The bill would also allow all prisoners on death row within the state to petition for resentencing.
A bipartisan bill would ban the death penalty in Ohio for anyone found to have “serious mental illness,” which the bill limits to diagnosed schizophrenia, schizoaffective disorder, bipolar disorder, major depressive disorder or delusional disorder.
It must also be determined that said mental illness “significantly impaired the person’s capacity to exercise rational judgment” during the moment of the crime.
The bill, which is currently making its way through the Ohio legislature, would also allow all inmates on death row within the state to petition for resentencing under this new policy. Prosecutors are opposing the bill based on the concern that death row inmates will use this as an opportunity to delay their sentence. Allen County Prosecutor Juergen Waldick testified that it’s “likely that every single person on death row would file such a motion,” which could overwhelm the courts.
However, the bill is supported by multiple mental health professional and advocacy groups, including the Ohio Psychological Association, the Ohio Psychiatric Physician’s Association and the National Alliance on Mental Illness of Ohio (NAMI Ohio).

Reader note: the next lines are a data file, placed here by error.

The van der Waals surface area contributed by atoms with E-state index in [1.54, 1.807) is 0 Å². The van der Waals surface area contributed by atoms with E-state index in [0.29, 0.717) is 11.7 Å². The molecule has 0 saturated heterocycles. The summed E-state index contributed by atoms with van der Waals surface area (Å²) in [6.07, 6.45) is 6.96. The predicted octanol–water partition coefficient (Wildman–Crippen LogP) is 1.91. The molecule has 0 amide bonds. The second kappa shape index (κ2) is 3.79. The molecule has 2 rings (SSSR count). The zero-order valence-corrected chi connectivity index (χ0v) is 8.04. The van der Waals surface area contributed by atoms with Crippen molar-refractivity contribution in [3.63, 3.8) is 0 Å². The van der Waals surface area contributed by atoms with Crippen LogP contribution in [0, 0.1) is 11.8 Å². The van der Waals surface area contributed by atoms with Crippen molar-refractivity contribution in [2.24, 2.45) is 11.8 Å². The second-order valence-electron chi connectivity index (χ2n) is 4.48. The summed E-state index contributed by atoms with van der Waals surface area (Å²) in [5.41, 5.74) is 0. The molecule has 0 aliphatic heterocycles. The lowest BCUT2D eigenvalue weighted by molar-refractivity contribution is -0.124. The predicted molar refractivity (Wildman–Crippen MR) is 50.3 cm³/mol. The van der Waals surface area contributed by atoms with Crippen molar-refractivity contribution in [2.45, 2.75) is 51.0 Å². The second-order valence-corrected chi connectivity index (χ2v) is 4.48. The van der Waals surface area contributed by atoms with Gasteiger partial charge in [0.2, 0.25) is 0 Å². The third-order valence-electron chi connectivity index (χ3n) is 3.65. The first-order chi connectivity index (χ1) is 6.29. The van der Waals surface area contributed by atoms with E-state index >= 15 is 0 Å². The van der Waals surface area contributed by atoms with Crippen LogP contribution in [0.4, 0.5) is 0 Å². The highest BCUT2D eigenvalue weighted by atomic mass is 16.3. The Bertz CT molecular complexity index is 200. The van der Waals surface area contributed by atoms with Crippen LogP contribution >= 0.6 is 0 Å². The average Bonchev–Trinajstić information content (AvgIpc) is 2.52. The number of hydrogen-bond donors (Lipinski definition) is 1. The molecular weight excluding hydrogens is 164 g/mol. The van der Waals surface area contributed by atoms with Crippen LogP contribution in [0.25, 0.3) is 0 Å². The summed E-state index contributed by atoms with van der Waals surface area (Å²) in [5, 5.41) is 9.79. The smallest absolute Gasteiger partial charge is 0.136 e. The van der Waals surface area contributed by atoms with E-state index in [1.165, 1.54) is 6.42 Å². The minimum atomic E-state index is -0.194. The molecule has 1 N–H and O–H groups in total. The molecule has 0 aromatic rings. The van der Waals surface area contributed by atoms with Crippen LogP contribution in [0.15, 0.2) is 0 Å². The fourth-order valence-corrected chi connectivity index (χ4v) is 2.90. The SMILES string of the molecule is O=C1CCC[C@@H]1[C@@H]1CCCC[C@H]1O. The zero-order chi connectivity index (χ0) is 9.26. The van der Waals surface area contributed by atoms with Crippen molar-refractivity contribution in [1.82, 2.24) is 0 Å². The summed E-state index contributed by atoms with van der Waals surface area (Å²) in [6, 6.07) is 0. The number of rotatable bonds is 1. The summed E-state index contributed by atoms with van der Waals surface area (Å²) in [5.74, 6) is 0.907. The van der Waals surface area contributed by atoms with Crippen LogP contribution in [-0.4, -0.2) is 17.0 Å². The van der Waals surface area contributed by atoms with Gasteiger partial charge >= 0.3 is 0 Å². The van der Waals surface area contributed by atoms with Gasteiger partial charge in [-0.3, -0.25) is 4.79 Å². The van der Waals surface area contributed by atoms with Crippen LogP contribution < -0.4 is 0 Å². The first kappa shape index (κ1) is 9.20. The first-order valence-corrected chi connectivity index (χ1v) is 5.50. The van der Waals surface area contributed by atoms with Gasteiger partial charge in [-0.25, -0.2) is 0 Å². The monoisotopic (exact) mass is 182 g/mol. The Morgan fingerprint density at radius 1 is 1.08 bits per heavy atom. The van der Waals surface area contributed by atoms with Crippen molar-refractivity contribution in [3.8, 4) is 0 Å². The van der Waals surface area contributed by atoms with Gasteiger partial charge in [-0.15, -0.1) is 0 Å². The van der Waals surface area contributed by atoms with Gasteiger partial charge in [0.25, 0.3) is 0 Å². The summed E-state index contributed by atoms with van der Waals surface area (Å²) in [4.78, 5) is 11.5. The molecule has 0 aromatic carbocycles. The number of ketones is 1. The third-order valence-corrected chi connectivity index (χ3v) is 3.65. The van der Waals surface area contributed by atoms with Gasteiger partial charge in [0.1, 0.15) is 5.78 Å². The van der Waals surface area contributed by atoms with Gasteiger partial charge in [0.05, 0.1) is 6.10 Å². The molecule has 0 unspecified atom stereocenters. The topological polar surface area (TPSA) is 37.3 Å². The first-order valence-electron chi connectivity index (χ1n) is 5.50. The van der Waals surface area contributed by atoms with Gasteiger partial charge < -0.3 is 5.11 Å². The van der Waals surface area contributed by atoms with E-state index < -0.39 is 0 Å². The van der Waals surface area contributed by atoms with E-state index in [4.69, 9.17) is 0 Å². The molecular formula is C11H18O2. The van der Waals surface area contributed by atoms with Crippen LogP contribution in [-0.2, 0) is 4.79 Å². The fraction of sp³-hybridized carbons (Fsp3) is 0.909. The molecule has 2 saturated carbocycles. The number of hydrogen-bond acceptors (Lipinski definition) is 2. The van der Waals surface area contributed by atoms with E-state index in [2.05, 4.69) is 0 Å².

“People with these mental illnesses don’t always know what they’re doing,” said NAMI Ohio Executive Director Terry Russell. “We don’t think it’s ethically or morally right to take their life because of it.”
Bill sponsor, Republican Rep. Brett Hudson Hillyer, argued that most Ohioans “will concede executing an individual found to be suffering from a serious mental illness at the time of the crime is neither fair nor just, and this punishment should be reserved for those who have intentionally done.”
A report by the Charles Hamilton Houston Institute for Race and Justice at Harvard University found that 75% of executions in 2015 involved defendants and situations of “crippling disabilities and uncertain guilt.”
Seven of the 28 cases examined surrounded individuals who were found to have serious mental illnesses. Additionally, five executed prisoners had experienced “extreme” childhood trauma or abuse.
One individual had been classified by the Veterans Administration as being 100% disabled due to severe PTSD resulting from his service in the Vietnam War.
Defendants found guilty of capital offenses who are found to have severe mental illnesses will still be given harsh sentences such as life in prison without parole or life in prison with parole eligibility after 25 or 30 years.
Proponents of the bill have stressed that people who commit crimes while being mentally ill will still be held responsible for their actions. However, they argue that treatment is a better option for these individuals than execution.
“The stigma of these illnesses is so misunderstood in the community,” Russell said. “When the law is broken, we’re not going to use mental health as an excuse. We send them to treatment facilities instead of prisons.”